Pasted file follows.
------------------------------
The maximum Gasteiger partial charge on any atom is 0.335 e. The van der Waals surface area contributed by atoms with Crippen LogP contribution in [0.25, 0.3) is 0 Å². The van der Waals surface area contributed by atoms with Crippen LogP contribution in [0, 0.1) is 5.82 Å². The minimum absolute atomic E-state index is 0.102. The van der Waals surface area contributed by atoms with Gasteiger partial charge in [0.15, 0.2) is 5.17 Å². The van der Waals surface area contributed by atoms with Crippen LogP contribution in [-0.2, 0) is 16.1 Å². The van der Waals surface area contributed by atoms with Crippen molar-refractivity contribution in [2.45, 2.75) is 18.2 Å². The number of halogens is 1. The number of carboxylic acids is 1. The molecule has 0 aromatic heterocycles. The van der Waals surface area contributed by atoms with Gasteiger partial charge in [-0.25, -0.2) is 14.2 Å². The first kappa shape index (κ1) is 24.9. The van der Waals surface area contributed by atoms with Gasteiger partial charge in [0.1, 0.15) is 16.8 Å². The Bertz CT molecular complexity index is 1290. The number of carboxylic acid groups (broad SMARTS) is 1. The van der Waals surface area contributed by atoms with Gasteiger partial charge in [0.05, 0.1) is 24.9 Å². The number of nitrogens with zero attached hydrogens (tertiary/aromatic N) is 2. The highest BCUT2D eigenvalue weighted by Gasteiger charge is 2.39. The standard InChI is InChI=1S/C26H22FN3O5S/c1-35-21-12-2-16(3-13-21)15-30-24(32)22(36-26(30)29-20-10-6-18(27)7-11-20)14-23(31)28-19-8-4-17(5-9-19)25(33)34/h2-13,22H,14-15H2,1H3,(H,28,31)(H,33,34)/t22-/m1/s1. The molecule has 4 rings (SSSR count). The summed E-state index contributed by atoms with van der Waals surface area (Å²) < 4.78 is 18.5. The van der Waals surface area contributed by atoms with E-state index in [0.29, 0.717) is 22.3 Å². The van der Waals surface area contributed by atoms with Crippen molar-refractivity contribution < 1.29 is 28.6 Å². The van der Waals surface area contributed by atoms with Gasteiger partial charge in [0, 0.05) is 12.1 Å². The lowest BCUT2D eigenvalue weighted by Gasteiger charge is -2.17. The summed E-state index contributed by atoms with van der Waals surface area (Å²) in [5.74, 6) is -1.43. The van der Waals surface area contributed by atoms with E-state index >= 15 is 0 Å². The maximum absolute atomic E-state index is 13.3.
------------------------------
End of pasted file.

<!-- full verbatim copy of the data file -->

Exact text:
The maximum Gasteiger partial charge on any atom is 0.335 e. The van der Waals surface area contributed by atoms with Crippen LogP contribution in [0.25, 0.3) is 0 Å². The van der Waals surface area contributed by atoms with Crippen LogP contribution in [0, 0.1) is 5.82 Å². The minimum absolute atomic E-state index is 0.102. The van der Waals surface area contributed by atoms with Gasteiger partial charge in [0.15, 0.2) is 5.17 Å². The van der Waals surface area contributed by atoms with Crippen LogP contribution in [-0.2, 0) is 16.1 Å². The van der Waals surface area contributed by atoms with Crippen molar-refractivity contribution in [2.45, 2.75) is 18.2 Å². The number of halogens is 1. The number of carboxylic acids is 1. The molecule has 0 aromatic heterocycles. The van der Waals surface area contributed by atoms with Gasteiger partial charge in [-0.25, -0.2) is 14.2 Å². The first kappa shape index (κ1) is 24.9. The van der Waals surface area contributed by atoms with Gasteiger partial charge in [0.1, 0.15) is 16.8 Å². The Bertz CT molecular complexity index is 1290. The number of carboxylic acid groups (broad SMARTS) is 1. The van der Waals surface area contributed by atoms with Gasteiger partial charge in [0.05, 0.1) is 24.9 Å². The number of nitrogens with zero attached hydrogens (tertiary/aromatic N) is 2. The highest BCUT2D eigenvalue weighted by Gasteiger charge is 2.39. The standard InChI is InChI=1S/C26H22FN3O5S/c1-35-21-12-2-16(3-13-21)15-30-24(32)22(36-26(30)29-20-10-6-18(27)7-11-20)14-23(31)28-19-8-4-17(5-9-19)25(33)34/h2-13,22H,14-15H2,1H3,(H,28,31)(H,33,34)/t22-/m1/s1. The molecule has 4 rings (SSSR count). The summed E-state index contributed by atoms with van der Waals surface area (Å²) < 4.78 is 18.5. The van der Waals surface area contributed by atoms with E-state index in [0.29, 0.717) is 22.3 Å². The van der Waals surface area contributed by atoms with Crippen molar-refractivity contribution < 1.29 is 28.6 Å². The van der Waals surface area contributed by atoms with Gasteiger partial charge in [0, 0.05) is 12.1 Å². The lowest BCUT2D eigenvalue weighted by Gasteiger charge is -2.17. The summed E-state index contributed by atoms with van der Waals surface area (Å²) in [5.74, 6) is -1.43. The van der Waals surface area contributed by atoms with E-state index >= 15 is 0 Å². The maximum absolute atomic E-state index is 13.3.